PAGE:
“Often there is an additional layer to the event because the person who perpetrated the assault was supposed to be someone the victim could trust to protect their life,” says Zachary Clayborne Dietrich, PsyD, a licensed psychologist at LifeStance Health, which provides virtual and in-person outpatient mental healthcare.

Dr. Dietrich, who enlisted in the U.S. Marine Corps in 2003, continues: “In most sexual assault survivors, you already see a decline in their trust of others and hypervigilance. However, this is often magnified in instances of MST because the perpetrator was supposed to watch their back against danger, not exacerbate the danger.”

That interpersonal trauma can be a significant betrayal. As a result, survivors struggle to feel safe among others and often isolate themselves away from support systems.

Survivors of MST also tend to have higher rates of other types of trauma. They’re more likely to have endured sexual and physical abuse in childhood. Nearly 3 in 4 survivors of MST were also exposed to other significant war-zone stressors (including combat) while deployed. And once they come home, they continue to face a disproportionately high risk of sexual assault outside of military service. Combined, these situations lead to cumulative trauma that can be extremely challenging to cope with and require lots of time from which to recover.

A Culture of Secrecy

Despite the prevalence of MST, around 70% of cases go unreported, largely due to fear, says Brittany Morris, MSC, a licensed clinical social worker from Thriveworks in Chesapeake, Virginia, who has previously lived overseas working with the military. 

“There is the worry that there will be no consequences for the offender, especially if they are a superior officer, the survivor will be punished (forced to change posts), or others will find out and shun them,” she explains. “Military members are often asked to mask their feelings and hide areas of weakness, so many of the survivors I have worked with blame themselves for being weak, not knowing any better, or somehow they were ‘asking for it.’”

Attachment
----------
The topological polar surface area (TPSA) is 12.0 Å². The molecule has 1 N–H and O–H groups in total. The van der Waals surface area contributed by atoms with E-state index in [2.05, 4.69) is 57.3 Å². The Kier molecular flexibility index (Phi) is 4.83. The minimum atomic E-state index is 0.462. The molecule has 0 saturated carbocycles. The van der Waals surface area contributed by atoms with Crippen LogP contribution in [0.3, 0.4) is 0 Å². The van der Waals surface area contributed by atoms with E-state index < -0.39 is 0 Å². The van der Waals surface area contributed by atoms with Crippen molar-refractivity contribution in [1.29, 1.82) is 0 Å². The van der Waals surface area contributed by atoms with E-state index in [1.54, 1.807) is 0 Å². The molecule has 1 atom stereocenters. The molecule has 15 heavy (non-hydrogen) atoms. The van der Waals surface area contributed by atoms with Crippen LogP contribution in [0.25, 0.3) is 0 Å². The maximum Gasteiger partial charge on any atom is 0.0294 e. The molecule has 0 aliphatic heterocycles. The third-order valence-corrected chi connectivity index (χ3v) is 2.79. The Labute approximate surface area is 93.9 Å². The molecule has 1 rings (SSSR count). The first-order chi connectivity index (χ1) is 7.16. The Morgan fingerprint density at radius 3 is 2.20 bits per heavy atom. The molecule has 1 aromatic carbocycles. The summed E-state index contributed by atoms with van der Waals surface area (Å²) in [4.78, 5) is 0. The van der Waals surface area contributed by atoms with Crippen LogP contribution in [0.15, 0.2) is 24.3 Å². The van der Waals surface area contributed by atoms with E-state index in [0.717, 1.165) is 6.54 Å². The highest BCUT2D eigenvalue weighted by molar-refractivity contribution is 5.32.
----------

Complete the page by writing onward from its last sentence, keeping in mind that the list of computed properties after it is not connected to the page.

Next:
Brittany Morris, LCSW

Military members are often asked to mask their feelings and hide areas of weakness, so many of the survivors I have worked with blame themselves for being weak, not knowing any better, or somehow they were ‘asking for it.’

— Brittany Morris, LCSW

Plus, reporting a rape or sexual assault could potentially be its own source of trauma—a major reason why Lee did not tell anyone what happened to her at the time.

“Who’s to say that I wasn’t lying, or making something up, or remembering things differently? There were days that I’d fantasize about suicide and have that ideation, and I wondered what reporting [the rapes] would do to my psyche,” says Lee. “If you’re already at that breaking point and barely hanging on by a thread, and you add something else to that mix—that risk was not something I wanted to do.”

The military’s culture of secrecy can leave to survivors to endure the aftermath of sexual assault on their own, without the support and therapy that could otherwise help them cope with the resulting distress.

Improving Care for MST Survivors

When Lee tried to access additional support for recovering from the effects of MST after her hospitalization in 2007, she found that “there were no resources out there.”